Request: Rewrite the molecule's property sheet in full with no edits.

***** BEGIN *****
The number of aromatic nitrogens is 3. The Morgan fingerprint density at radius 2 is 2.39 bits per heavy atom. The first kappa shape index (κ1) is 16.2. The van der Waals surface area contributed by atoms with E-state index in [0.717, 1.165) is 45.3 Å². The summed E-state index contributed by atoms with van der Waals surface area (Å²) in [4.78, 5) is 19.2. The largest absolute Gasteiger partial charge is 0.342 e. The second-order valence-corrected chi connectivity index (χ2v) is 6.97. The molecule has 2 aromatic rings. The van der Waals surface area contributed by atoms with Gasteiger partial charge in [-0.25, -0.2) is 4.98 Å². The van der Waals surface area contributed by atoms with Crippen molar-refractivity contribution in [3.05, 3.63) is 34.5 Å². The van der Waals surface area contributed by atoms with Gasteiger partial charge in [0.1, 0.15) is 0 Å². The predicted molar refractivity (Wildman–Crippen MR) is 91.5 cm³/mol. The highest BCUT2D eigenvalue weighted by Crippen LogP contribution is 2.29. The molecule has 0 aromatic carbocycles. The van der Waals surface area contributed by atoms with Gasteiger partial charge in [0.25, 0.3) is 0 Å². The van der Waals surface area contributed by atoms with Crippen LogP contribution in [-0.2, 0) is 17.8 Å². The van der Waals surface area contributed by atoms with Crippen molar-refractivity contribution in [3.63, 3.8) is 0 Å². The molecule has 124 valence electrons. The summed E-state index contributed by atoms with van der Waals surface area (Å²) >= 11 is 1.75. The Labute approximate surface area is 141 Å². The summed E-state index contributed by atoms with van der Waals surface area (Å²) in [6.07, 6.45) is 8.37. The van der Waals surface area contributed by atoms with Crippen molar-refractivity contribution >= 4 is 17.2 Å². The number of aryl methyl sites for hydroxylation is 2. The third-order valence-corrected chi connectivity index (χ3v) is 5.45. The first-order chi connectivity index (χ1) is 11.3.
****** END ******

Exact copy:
The number of aromatic nitrogens is 3. The Morgan fingerprint density at radius 2 is 2.39 bits per heavy atom. The first kappa shape index (κ1) is 16.2. The van der Waals surface area contributed by atoms with E-state index in [0.717, 1.165) is 45.3 Å². The summed E-state index contributed by atoms with van der Waals surface area (Å²) in [4.78, 5) is 19.2. The largest absolute Gasteiger partial charge is 0.342 e. The second-order valence-corrected chi connectivity index (χ2v) is 6.97. The molecule has 2 aromatic rings. The van der Waals surface area contributed by atoms with Gasteiger partial charge in [-0.25, -0.2) is 4.98 Å². The van der Waals surface area contributed by atoms with Crippen molar-refractivity contribution in [3.05, 3.63) is 34.5 Å². The van der Waals surface area contributed by atoms with Gasteiger partial charge in [0.1, 0.15) is 0 Å². The predicted molar refractivity (Wildman–Crippen MR) is 91.5 cm³/mol. The highest BCUT2D eigenvalue weighted by Crippen LogP contribution is 2.29. The molecule has 0 aromatic carbocycles. The van der Waals surface area contributed by atoms with Gasteiger partial charge in [0.25, 0.3) is 0 Å². The van der Waals surface area contributed by atoms with Crippen LogP contribution in [-0.2, 0) is 17.8 Å². The van der Waals surface area contributed by atoms with Crippen molar-refractivity contribution in [3.63, 3.8) is 0 Å². The molecule has 124 valence electrons. The summed E-state index contributed by atoms with van der Waals surface area (Å²) >= 11 is 1.75. The Labute approximate surface area is 141 Å². The summed E-state index contributed by atoms with van der Waals surface area (Å²) in [6.07, 6.45) is 8.37. The van der Waals surface area contributed by atoms with Crippen molar-refractivity contribution >= 4 is 17.2 Å². The number of aryl methyl sites for hydroxylation is 2. The third-order valence-corrected chi connectivity index (χ3v) is 5.45. The first-order chi connectivity index (χ1) is 11.3.